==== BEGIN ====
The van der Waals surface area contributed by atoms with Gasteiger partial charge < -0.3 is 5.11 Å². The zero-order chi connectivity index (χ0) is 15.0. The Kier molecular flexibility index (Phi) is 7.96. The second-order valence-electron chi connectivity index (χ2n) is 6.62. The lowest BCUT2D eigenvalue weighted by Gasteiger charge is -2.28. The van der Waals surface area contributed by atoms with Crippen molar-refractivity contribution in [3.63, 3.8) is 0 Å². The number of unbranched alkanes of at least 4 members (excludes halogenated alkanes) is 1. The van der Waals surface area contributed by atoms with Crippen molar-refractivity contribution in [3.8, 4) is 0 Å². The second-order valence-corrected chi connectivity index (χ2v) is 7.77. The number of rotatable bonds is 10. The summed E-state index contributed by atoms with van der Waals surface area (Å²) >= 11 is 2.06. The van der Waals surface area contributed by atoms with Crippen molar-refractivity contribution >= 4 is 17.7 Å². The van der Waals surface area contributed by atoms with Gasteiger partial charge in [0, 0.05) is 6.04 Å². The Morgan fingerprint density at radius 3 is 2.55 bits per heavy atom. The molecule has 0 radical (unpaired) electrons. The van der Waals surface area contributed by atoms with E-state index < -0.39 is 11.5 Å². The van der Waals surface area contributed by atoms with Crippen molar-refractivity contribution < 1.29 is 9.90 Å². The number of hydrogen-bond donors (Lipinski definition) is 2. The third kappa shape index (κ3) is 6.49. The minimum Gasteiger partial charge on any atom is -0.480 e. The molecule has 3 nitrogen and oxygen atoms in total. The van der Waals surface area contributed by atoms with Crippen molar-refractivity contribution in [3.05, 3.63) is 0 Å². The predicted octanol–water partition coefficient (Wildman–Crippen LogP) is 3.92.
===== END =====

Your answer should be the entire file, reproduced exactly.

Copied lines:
The van der Waals surface area contributed by atoms with Gasteiger partial charge < -0.3 is 5.11 Å². The zero-order chi connectivity index (χ0) is 15.0. The Kier molecular flexibility index (Phi) is 7.96. The second-order valence-electron chi connectivity index (χ2n) is 6.62. The lowest BCUT2D eigenvalue weighted by Gasteiger charge is -2.28. The van der Waals surface area contributed by atoms with Crippen molar-refractivity contribution in [3.63, 3.8) is 0 Å². The number of unbranched alkanes of at least 4 members (excludes halogenated alkanes) is 1. The van der Waals surface area contributed by atoms with Crippen molar-refractivity contribution in [3.8, 4) is 0 Å². The second-order valence-corrected chi connectivity index (χ2v) is 7.77. The number of rotatable bonds is 10. The summed E-state index contributed by atoms with van der Waals surface area (Å²) >= 11 is 2.06. The van der Waals surface area contributed by atoms with Crippen molar-refractivity contribution >= 4 is 17.7 Å². The van der Waals surface area contributed by atoms with Gasteiger partial charge in [0, 0.05) is 6.04 Å². The Morgan fingerprint density at radius 3 is 2.55 bits per heavy atom. The molecule has 0 radical (unpaired) electrons. The van der Waals surface area contributed by atoms with E-state index < -0.39 is 11.5 Å². The van der Waals surface area contributed by atoms with Crippen molar-refractivity contribution < 1.29 is 9.90 Å². The number of hydrogen-bond donors (Lipinski definition) is 2. The third kappa shape index (κ3) is 6.49. The minimum Gasteiger partial charge on any atom is -0.480 e. The molecule has 3 nitrogen and oxygen atoms in total. The van der Waals surface area contributed by atoms with Crippen molar-refractivity contribution in [3.05, 3.63) is 0 Å². The predicted octanol–water partition coefficient (Wildman–Crippen LogP) is 3.92.